2. Once the ink is dry (overnight), the print is rolled with a water-based polymer print varnish. This material is a marvel because it is environmentally friendly, dries clear, will not yellow or crack, provides UV light protection and can even be wiped with a damp cloth to remove dust or fingerprints from the surface of the image. According to Wilhelm Imaging research, prints made with Epson archival inks and papers and coated with this kind of varnish have permanence ratings similar to those protected with UV-filtering glass, all more than 100 years if kept out of direct sunlight. This coating is like the clear varnish that is often added to paintings, both to protect the paint itself and to enhance its color. The coated prints are again left to dry overnight.
3. Next, the prints are laminated to a thin sheet of clear acrylic using a permanent adhesive that is pH neutral once dry. One of the surprise benefits to using acrylic is that once mounted in a frame, its edges refract the color of whatever frame it's mounted in, so they really disappear. The idea is to have the laminate layer be as invisible as possible while also giving the edge of the print more rigidity and protection. After the lamination is done, the print is trimmed to remove only the white border around the image. Last, I use a very sharp file to round the corners slightly so they won't catch on dust cloths.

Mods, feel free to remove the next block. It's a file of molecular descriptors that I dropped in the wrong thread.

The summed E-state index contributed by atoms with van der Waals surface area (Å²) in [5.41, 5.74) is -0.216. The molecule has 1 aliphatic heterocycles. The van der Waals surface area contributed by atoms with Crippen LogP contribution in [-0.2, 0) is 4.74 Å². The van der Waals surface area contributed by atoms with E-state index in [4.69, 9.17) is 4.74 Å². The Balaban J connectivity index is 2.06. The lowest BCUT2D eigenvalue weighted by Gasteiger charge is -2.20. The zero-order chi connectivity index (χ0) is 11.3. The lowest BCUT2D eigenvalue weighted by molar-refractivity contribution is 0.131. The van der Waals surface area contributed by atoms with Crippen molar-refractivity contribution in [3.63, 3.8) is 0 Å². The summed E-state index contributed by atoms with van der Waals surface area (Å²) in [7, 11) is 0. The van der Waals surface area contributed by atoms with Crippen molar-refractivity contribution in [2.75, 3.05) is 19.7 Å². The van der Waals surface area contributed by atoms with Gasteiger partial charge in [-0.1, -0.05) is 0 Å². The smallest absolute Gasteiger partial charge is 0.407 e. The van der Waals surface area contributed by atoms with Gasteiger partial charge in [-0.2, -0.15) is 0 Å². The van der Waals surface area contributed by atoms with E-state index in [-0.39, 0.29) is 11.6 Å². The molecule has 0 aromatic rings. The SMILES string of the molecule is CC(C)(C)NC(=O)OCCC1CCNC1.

4. Frame Finishes: I currently use three different molding finishes, all with the same dimensions as the natural maple frame shown here. Additional options are white maple and ebonized (black) walnut. All are true hardwoods with visible grain, not gesso-coated. They are 2" deep (1 5/8” float depth) with a 3/16” edge profile. The inside of the frame, the part below the print, is more than 1 1/2” wide so that so neither the inside edge of the frame nor the mounting hardware is visible behind the print. As you'll in the quote request form, custom moldings are available.
5. The moldings come in long lengths so I cut each frame section to size with a fine miter saw. The corners are positioned and glued to make them square and flush so the front edge is smooth. Once the glue drys (stronger than the wood itself) each corner is "dressed" by hand with a file. Ask any framing shop and they will tell you that the glued frames are best, second only to bisquit joinery which is only feasible or necessary with much heavier moldings.
6. Once the frames are assembled I can begin the mounting process. The system has evolved recently so I don't have up-to-date photos yet, but I will add them soon. But to summarize, it starts with two or more (depending on image size) pieces of square acrylic tubing. These are attached with screws to the inside edges of the frame. To these I attach two cleats (long, flat strips) of 1/4" acrylic. These are mounted across (perpendicular to) the lengths of tubing using stainless steel machine screws. The last step is to position the image in the exact center of the frame and permanently bond the laminated print to the cleats. The point of the cleats and machine screws is to make it easy to remove/replace the print in the event the frame needs cleaning or repair.
A few other details are worth mentioning. First, I used to deliver framed prints with hanging wire attached, but I've learned that it's often easier to use two D-rings without wire. It means using two picture hooks, but because the D-rings are always mounted exactly the same distance from the top of the frame, the frame will always be level as long as the picture hooks are level. This way you don't have to make adjustments every time the frame is dusted. It also makes hanging two or more images in a row much easier. Last, the lower corners have clear bumpers attached to hold the frame in a true vertical position.